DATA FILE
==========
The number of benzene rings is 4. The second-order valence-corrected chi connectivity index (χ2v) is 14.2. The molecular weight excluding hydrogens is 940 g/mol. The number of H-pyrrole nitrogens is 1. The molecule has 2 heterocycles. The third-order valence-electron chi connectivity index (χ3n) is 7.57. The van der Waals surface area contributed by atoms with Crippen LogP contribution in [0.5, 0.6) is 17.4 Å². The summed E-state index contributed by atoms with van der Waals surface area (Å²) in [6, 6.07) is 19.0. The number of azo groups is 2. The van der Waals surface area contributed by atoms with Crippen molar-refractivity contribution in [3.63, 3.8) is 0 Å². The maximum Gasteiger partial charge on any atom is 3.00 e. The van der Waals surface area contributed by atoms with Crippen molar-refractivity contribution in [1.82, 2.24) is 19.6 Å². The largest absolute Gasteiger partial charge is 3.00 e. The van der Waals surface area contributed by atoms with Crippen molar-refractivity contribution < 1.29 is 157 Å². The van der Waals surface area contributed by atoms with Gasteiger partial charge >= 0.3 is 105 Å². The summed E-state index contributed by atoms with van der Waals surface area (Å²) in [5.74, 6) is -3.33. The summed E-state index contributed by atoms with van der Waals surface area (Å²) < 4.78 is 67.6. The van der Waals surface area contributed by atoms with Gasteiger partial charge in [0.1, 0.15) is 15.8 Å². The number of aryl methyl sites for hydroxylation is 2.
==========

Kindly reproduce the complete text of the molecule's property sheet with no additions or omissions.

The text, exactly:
The number of benzene rings is 4. The second-order valence-corrected chi connectivity index (χ2v) is 14.2. The molecular weight excluding hydrogens is 940 g/mol. The number of H-pyrrole nitrogens is 1. The molecule has 2 heterocycles. The third-order valence-electron chi connectivity index (χ3n) is 7.57. The van der Waals surface area contributed by atoms with Crippen LogP contribution in [0.5, 0.6) is 17.4 Å². The summed E-state index contributed by atoms with van der Waals surface area (Å²) in [6, 6.07) is 19.0. The number of azo groups is 2. The van der Waals surface area contributed by atoms with Crippen molar-refractivity contribution in [3.63, 3.8) is 0 Å². The maximum Gasteiger partial charge on any atom is 3.00 e. The van der Waals surface area contributed by atoms with Crippen molar-refractivity contribution in [1.82, 2.24) is 19.6 Å². The largest absolute Gasteiger partial charge is 3.00 e. The van der Waals surface area contributed by atoms with Crippen molar-refractivity contribution < 1.29 is 157 Å². The van der Waals surface area contributed by atoms with Gasteiger partial charge >= 0.3 is 105 Å². The summed E-state index contributed by atoms with van der Waals surface area (Å²) in [5.74, 6) is -3.33. The summed E-state index contributed by atoms with van der Waals surface area (Å²) < 4.78 is 67.6. The van der Waals surface area contributed by atoms with Gasteiger partial charge in [0.1, 0.15) is 15.8 Å². The number of aryl methyl sites for hydroxylation is 2.